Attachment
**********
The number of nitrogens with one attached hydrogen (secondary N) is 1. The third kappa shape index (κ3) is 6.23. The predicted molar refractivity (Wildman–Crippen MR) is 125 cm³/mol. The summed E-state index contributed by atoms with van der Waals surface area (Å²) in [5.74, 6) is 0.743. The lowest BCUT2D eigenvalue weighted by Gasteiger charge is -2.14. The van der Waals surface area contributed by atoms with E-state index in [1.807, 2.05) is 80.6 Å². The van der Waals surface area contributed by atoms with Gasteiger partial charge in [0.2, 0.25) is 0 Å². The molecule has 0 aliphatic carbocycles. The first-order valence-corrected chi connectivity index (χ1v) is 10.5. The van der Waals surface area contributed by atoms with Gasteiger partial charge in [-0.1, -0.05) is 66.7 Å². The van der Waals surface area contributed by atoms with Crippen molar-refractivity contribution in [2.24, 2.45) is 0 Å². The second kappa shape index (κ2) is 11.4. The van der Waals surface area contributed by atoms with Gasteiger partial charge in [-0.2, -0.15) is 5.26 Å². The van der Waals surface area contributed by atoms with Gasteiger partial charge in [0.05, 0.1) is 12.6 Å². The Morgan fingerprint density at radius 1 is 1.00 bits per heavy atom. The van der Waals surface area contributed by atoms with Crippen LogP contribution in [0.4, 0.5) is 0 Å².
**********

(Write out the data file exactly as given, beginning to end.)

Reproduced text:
The number of nitrogens with one attached hydrogen (secondary N) is 1. The third kappa shape index (κ3) is 6.23. The predicted molar refractivity (Wildman–Crippen MR) is 125 cm³/mol. The summed E-state index contributed by atoms with van der Waals surface area (Å²) in [5.74, 6) is 0.743. The lowest BCUT2D eigenvalue weighted by Gasteiger charge is -2.14. The van der Waals surface area contributed by atoms with E-state index in [1.807, 2.05) is 80.6 Å². The van der Waals surface area contributed by atoms with Gasteiger partial charge in [0.2, 0.25) is 0 Å². The molecule has 0 aliphatic carbocycles. The first-order valence-corrected chi connectivity index (χ1v) is 10.5. The van der Waals surface area contributed by atoms with Gasteiger partial charge in [-0.1, -0.05) is 66.7 Å². The van der Waals surface area contributed by atoms with Crippen molar-refractivity contribution in [2.24, 2.45) is 0 Å². The second kappa shape index (κ2) is 11.4. The van der Waals surface area contributed by atoms with Gasteiger partial charge in [-0.2, -0.15) is 5.26 Å². The van der Waals surface area contributed by atoms with Gasteiger partial charge in [0.05, 0.1) is 12.6 Å². The Morgan fingerprint density at radius 1 is 1.00 bits per heavy atom. The van der Waals surface area contributed by atoms with Crippen LogP contribution in [0.4, 0.5) is 0 Å².